, "Remember me to my Lord Lindsay and Colonel Cooke; and command Cooke from me, never to forget the passages of this night!” He then proceeded a prisoner to Hurst Castle, “which at that time," says Warwick, "contained only a few dog-lodgings for soldiers.”-In his way to that dismal receptacle, he accidentally met Mr. Worsley, one of the gentlemen who had so generously risked their lives for him in the above-mentioned attempts to escape. Charles wrung his hand with affection; and pulling the watch out of his pocket gave it to him, with these words—“Keep this in remembrance of me: it is all my gratitude has to give.” This watch is still preserved in the Worsley family; it is of "silver, large and clumsy in its form; neatly ornamented in the case with filagree work; but the movements are of very ordinary workmanship, and are wound up with cat-gut.” On his arrival within its walls, the “solitude and dreariness of the castle struck like a death-damp to the heart of Charles!" Never till this moment had he thought himself in danger: but now suspicions of secret assassination haunted his mind; and as he looked around him, and compared Hurst Castle with that which he had left—“Here,” said he to himself, “were the place for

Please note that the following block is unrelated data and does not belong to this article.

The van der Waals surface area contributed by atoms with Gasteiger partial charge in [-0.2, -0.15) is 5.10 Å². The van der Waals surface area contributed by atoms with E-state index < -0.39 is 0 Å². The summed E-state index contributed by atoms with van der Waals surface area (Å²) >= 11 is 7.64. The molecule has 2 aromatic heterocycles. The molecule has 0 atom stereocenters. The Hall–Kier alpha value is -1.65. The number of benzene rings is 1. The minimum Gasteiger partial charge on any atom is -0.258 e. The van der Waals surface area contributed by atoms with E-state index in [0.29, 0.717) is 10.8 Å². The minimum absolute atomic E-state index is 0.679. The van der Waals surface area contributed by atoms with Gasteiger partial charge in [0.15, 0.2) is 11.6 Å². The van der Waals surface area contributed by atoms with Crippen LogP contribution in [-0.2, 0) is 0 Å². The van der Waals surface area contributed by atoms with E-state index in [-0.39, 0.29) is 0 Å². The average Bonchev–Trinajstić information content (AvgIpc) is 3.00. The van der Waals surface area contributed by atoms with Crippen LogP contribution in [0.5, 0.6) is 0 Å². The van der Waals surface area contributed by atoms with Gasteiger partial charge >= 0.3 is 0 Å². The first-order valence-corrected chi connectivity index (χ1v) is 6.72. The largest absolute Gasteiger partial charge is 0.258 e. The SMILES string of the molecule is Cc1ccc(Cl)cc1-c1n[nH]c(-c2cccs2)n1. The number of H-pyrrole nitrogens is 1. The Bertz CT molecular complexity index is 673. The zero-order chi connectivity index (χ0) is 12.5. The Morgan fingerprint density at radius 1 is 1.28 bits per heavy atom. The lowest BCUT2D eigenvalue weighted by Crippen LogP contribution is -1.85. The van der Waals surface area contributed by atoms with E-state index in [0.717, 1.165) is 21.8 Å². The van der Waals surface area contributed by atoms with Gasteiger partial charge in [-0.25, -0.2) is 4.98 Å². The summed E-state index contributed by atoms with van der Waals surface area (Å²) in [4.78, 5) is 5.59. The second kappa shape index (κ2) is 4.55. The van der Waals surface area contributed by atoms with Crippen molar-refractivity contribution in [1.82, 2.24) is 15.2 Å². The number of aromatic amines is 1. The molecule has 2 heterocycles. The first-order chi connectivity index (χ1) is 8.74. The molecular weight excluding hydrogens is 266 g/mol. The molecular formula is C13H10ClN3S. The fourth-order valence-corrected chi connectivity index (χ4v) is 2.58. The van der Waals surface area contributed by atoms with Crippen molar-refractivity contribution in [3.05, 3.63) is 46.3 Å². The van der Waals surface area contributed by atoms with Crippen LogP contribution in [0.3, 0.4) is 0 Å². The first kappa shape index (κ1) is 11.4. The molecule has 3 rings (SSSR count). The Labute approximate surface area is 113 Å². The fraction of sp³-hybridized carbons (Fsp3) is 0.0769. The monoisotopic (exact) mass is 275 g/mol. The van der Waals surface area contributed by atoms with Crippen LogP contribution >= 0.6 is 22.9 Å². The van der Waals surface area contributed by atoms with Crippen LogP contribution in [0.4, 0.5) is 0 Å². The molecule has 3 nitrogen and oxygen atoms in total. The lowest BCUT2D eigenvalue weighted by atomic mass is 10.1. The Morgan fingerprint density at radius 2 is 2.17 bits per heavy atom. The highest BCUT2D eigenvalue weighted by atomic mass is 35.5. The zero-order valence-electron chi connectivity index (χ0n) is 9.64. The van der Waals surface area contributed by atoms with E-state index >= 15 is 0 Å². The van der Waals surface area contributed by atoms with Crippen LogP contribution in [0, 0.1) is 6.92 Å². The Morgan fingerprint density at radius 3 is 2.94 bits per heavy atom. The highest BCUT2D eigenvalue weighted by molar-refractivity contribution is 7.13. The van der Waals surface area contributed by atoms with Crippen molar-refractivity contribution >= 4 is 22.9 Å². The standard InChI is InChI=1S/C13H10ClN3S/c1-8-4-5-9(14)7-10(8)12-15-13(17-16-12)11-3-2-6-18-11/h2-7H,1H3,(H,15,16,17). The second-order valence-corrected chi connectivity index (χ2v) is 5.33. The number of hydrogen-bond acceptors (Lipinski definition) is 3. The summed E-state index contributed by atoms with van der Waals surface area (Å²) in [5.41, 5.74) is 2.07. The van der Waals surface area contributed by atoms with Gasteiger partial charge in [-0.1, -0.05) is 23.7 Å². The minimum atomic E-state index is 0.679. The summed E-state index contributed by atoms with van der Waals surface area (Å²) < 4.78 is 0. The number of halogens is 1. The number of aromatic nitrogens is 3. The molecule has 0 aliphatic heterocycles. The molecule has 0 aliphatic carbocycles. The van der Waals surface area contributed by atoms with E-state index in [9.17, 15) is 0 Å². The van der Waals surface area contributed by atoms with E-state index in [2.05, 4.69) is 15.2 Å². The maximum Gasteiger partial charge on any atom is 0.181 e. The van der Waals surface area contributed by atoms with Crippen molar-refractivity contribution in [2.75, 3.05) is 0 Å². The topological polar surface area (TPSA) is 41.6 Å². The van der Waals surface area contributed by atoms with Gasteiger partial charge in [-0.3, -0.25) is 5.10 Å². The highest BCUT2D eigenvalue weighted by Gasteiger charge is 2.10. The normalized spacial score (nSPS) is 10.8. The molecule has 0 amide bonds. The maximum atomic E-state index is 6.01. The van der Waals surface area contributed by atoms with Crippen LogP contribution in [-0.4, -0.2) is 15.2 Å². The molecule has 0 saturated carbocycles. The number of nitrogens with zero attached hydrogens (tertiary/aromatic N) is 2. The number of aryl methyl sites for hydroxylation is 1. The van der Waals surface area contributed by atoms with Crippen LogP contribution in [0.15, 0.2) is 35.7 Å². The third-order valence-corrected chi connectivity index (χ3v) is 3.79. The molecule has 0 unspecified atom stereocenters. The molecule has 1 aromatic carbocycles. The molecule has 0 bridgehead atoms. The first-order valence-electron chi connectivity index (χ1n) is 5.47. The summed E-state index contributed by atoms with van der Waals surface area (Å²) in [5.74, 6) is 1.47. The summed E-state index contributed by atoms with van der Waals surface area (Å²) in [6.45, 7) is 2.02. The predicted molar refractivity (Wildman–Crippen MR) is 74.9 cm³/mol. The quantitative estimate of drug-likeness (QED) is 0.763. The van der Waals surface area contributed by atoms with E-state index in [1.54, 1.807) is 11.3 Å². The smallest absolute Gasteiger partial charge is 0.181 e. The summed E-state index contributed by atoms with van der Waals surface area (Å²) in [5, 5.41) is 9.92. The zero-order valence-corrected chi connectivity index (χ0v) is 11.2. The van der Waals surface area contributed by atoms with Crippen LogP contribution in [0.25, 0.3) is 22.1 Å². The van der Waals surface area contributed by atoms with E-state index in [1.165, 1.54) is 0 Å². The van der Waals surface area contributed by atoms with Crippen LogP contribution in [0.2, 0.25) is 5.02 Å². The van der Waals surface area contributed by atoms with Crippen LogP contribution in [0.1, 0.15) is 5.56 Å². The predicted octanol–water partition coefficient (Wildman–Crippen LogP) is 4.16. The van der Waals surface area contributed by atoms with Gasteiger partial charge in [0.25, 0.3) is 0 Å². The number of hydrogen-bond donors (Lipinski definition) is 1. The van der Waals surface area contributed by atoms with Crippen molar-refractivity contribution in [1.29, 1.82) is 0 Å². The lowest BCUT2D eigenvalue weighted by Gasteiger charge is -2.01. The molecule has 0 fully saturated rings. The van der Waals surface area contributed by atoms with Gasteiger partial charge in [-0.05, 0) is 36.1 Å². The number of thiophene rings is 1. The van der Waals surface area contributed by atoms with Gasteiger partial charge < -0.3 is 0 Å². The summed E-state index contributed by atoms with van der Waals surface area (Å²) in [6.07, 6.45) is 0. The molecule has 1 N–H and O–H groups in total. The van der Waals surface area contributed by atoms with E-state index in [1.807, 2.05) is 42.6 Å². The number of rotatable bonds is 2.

such a deed!”—But the events which followed the king's departure from the Isle of Wight require no further notice in this place.
With these brief notices of Carisbrooke Castle, and the chief personages and events with which it is connected, we close this portion of our subject; and for many interesting facts and persons which our limits will not permit us to detail, we refer, with every due acknowledgment, to the Authorities here annexed--particularly to that of the late Sir Richard Worsley.
EXPLANATION OF Plan.-A A. Governor's apartments; B. The parts of it demolished; C. Well of the Garrison ; D. The Gunner's House ; E. Formerly a Guard House;. F. Buildings demolished; G. Parish Church; H. Coach House; I. Powder Magazine; K. Store House ; L. Stables, formerly Barracks; M. S.-East Platform; N. S.-West Ditto; O. Now a Garden; P. Gateway, with two Round Towers for Prisons; Q. Out Guard; R. Tower of Keep, with a Well 36 fathoms; S. Stone Wall, with its Parapet; T. Place of Arms.
AUTHORITIES :-Order. Vital. De Gul. Primo. Monstrelet, vol. ii. 458. —Col. Cooke's Narrative, Gnl. Cimitensis, De Ducib. Normannis, lib. vii. c. xv. MSS. Harleian Collect.—Hist. of England, Civil and – Dugd. Bar. and Monast.-Will. Malmsb.—Matt. Milit. Transact., p. 298; for the event here noticed, Paris. Holinshed. Polyd. Virg. – Camden. see Monstrelet, vol. i. p. 32.—For Waltheof v. InFroissart, -Sir Richard Worsley.—Cooke.—Lane. gulph. Selecta Monumento, p. 254. Note.—See also Clarendon, Hist. Rebel. vol. iii. Part 1.–Gilpin. — Append. to Orig. Extracts to this Volume.